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Are You Doing the Thing You’re Doing?

Most of my family probably has ADD, or maybe ADHD. None of us have ever been diagnosed, either individually or as a group, but the tendencies are obvious in me and my wife. Our children both display the documented behaviors in different ways. My mom still derails our conversations to pinwheel through multiple tangents without ever returning to the original topic.

I heard the terminology as a kid, but never even remotely thought it applied to me. Sure, people with ADD or ADHD struggle to focus their full attention on tasks, especially when those tasks seem boring, repetitive, or require sustained mental effort over longer periods. Wandering minds are more easily distracted. Impulsive minds can act spontaneously without thinking things through or considering consequences, interrupting people, or changing activities on a whim. But that was just how my brain has always worked. I’ve never seen it as a problem, and am grateful for the arsenal of tricks I now regularly employ to outsmart myself.

I have been actively building fences to corral my behavior ever since I knew that becoming a father would require more out of me as a person. Bringing a life into this world meant that maintaining more command over my active presence in life was no longer a luxury.

Maybe you’re like me, and you have a difficult time focusing. Maybe you like to check Slack or email or do just about anything else other than the work that’s right in front of you when it gets hard. I’m most likely to check Slack, not when someone messages me, but when I hope that someone has messaged me, after I get snagged on what I should write next.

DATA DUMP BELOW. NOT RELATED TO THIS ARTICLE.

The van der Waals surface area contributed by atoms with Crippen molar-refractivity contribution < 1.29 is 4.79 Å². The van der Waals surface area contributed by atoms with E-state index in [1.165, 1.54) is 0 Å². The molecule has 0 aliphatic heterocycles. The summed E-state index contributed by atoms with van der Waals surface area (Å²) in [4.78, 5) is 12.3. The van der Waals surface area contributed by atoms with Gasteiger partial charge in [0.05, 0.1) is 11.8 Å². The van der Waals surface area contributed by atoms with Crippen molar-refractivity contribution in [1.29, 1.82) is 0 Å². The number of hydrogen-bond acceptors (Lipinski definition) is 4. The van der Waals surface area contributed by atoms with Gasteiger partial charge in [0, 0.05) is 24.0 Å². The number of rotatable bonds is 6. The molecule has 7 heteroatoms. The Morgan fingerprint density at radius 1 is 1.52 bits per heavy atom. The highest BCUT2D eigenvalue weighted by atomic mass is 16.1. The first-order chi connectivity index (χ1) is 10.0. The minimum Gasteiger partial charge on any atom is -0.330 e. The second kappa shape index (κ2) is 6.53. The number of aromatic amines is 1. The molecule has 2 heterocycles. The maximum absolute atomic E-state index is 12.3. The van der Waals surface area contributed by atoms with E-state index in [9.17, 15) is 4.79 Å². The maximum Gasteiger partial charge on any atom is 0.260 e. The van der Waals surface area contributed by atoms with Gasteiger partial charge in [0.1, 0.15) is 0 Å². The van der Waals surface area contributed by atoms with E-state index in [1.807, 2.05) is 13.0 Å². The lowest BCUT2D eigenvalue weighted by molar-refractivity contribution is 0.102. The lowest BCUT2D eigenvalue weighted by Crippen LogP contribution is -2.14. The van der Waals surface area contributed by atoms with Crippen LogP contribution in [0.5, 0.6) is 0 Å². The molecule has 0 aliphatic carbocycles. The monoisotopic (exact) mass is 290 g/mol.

I’m better at meditation than ever, but still have a hummingbird brain more often than not. A few years back, I finally figured out that I could never still my brain entirely. So instead of trying to quiet those thoughts, I now work to redirect them.

I started this year with a promise that whenever I found my mind wandering, I would ask myself one of the three following questions, depending on the task at hand:

1. Am I doing the thing that I’m doing?
2. Is this something I can prototype?
3. Does this behavior align with my goals for this year?

That first one is the most important. I need to always be “doing the thing I’m doing.” It’s a more specific way of saying, “stay present.” If I’m writing, I need to stay off Slack. Same for if I’m in a meeting. If I’m in a conversation with someone, I need to stay in that conversation without thinking about anything else. If I’m watching a movie or TV show, then my phone should not even be within reach.

Figuring out ways to automate my decision-making to foster action is always worth the investment for me.

Any time I feel like my mental energy is weaker than it should be, I ask myself if there’s something about the situation itself that can be improved by building a system around it. Anything from what kinds of work I schedule for different times of day, to every part of the writing process.

That last question requires the most honesty, especially considering how easy it is to convince myself that I thrive on spontaneity and impulse. When I catch myself drifting from task to task or diving down yet another unproductive rabbit hole, asking myself if my current behavior aligns with my goals can be a serious buzzkill, but it’s also a compass to steer me back on course every time.

Consistently asking myself these questions turns kaleidoscope thoughts into clear vision, focusing my energies on building the life I want instead of the one that is happening to me. Your questions are probably different from mine, but I bet coming up with three and being willing to ask them at the right (and perhaps uncomfortable) times will make your flow easier to find.